Many of the SPU women’s basketball players have hopes of playing at the next level; if not the WNBA, they hope to play somewhere in Europe like most of the WNBA players do in the offseason.
“We go in and watch their practices, and it’s really cool to see how it is at the next level, how much more intense it is … it’s like a taste of what they can expect over there [in Europe]” sophomore guard and sports reporter for the Falcon Riley Evans said.
Not only are all these benefits in play, but the SPU women’s basketball team gets even more perks. They have permission to use the Storm’s top-of-the-line equipment that they brought in, and maybe the greatest benefit is that they also get to use the Storm’s chiropractor.
“We are extremely lucky to have resources available to us when the Storm are here,” redshirt first-year center Jane Grisley said. “For example, there is a laser machine in the training room that is worth about $30,000, and when it isn’t being used by the Storm, our trainers are allowed to treat us using it. We wouldn’t have the ability to have this machine since it carries such a heavy price tag.”
The Storm and SPU seem to be a great fit. Both sides are grateful for the arrangement, even though, as the fifth-year forward Alysha Clark for the Storm noted, “we know it’s a college campus when we come to find parking.”
“SPU has helped us a lot by giving us the space to work and become better as the WNBA season progresses,” second-year forward for the Storm Breanna Stewart said.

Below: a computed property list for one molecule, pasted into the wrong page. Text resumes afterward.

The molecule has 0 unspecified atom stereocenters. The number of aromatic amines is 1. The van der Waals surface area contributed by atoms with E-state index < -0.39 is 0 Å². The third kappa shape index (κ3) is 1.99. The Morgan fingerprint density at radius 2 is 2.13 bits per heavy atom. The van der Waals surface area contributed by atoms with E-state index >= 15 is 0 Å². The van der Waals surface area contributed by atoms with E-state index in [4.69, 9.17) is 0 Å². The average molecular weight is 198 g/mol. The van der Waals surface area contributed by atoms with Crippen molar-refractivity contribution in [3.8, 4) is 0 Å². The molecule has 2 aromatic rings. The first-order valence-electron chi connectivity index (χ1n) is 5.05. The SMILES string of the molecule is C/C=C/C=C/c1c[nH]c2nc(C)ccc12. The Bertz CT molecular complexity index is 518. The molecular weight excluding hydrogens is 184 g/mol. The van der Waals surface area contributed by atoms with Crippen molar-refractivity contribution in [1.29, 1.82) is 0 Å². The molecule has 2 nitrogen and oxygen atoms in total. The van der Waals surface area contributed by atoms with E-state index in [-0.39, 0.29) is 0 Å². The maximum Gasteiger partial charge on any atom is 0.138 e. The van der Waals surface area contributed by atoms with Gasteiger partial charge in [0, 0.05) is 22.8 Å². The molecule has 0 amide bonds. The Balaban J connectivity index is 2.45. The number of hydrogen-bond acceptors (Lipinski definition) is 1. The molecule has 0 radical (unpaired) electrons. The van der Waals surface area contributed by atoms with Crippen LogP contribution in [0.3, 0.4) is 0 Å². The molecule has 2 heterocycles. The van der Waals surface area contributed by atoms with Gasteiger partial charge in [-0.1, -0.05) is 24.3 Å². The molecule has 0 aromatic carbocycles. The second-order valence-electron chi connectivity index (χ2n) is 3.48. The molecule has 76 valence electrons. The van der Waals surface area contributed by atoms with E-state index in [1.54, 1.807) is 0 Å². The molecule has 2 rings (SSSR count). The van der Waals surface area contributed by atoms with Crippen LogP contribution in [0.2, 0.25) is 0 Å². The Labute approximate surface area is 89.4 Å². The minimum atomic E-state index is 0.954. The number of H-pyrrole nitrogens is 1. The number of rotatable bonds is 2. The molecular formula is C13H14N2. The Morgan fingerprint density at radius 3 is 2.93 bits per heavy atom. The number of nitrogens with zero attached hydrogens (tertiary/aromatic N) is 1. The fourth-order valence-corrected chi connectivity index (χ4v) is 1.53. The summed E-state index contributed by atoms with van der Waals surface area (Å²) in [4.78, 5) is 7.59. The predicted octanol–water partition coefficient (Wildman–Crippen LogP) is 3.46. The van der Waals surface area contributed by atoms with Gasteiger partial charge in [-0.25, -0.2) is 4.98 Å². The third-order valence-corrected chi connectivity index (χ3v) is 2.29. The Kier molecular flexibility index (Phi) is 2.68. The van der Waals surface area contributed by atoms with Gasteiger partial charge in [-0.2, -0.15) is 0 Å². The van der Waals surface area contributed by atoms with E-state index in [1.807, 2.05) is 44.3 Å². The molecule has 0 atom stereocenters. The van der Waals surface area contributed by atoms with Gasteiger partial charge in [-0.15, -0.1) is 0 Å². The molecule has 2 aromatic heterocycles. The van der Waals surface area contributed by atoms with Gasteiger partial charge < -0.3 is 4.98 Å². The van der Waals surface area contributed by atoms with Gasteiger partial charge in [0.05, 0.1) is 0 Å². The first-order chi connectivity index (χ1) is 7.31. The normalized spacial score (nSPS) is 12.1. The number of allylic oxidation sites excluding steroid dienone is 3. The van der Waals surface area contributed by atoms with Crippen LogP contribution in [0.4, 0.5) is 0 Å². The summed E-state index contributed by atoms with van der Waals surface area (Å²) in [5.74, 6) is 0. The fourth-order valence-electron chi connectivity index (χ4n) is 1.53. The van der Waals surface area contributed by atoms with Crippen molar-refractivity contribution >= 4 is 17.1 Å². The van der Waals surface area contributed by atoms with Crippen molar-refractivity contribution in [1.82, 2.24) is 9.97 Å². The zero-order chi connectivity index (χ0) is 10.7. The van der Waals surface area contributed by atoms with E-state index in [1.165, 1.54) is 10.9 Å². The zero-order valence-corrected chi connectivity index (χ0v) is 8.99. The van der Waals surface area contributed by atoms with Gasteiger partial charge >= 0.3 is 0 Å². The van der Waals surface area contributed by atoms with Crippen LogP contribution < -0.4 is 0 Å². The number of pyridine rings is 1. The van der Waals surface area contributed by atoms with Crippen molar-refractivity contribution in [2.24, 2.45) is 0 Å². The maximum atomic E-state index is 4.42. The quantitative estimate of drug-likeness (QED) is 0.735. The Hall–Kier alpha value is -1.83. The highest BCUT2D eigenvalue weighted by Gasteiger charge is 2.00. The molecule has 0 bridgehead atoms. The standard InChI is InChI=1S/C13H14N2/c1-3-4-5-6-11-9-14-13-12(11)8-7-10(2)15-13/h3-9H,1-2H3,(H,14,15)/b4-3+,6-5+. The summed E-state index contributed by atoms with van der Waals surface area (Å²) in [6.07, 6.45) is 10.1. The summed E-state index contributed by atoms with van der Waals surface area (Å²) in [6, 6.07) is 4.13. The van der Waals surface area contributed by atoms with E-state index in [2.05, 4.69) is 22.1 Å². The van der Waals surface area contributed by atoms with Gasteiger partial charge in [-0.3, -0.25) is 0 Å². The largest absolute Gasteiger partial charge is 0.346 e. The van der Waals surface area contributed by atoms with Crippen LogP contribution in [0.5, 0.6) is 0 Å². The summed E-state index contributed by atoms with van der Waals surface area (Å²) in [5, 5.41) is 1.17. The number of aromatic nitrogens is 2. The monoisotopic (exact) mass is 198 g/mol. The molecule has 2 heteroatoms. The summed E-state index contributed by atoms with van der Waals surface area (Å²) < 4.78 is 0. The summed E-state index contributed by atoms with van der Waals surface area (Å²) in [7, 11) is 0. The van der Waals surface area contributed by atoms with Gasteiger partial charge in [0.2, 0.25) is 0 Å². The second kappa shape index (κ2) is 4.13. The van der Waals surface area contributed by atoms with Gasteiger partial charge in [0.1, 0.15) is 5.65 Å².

There can be the issue of overcrowding and time conflicts, but for the most part, SPU and the Storm work together well ahead of time to make sure that this issue doesn’t come up.
During Spring Quarter, there is men’s and women’s basketball, volleyball, fitness classes, HHP courses and the Storm to schedule together.
“There are a lot of moving parts, and it is very coordinated and very scheduled,” Stava said. “We have staff in athletics that oversee the master calendar for all those locations; we always know who’s supposed to be in the upper gym, in the lower gym, in the weight room, all those places … [all the time] we have to be intentional and creative about scheduling.”
“They work with us really well and kind of help give us priority a little bit so that’s always really sweet of them because they don’t have to and they do, so we appreciate that a lot,” Clark said.
With the WNBA All-Star Game being hosted in Seattle this year on July 22, SPU will host the Overseas Combine where athletes that are trying to get in or back into the WNBA will be measured.
The combine will take place July 20-21, 2017 at Royal Brougham Pavilion.
Until the city of Seattle is able to get the Supersonics back, SPU will have the pleasure of hosting the Storm for the foreseeable future. Currently, SPU and the Storm are under contract together until 2020.
“I love the fact that we are constantly being reminded that not only do we have our athletes, but we have professional athletes in the building and that our level of professionalism should match that, and I would hope that positively impacts our student-athletes as well,” Stava said.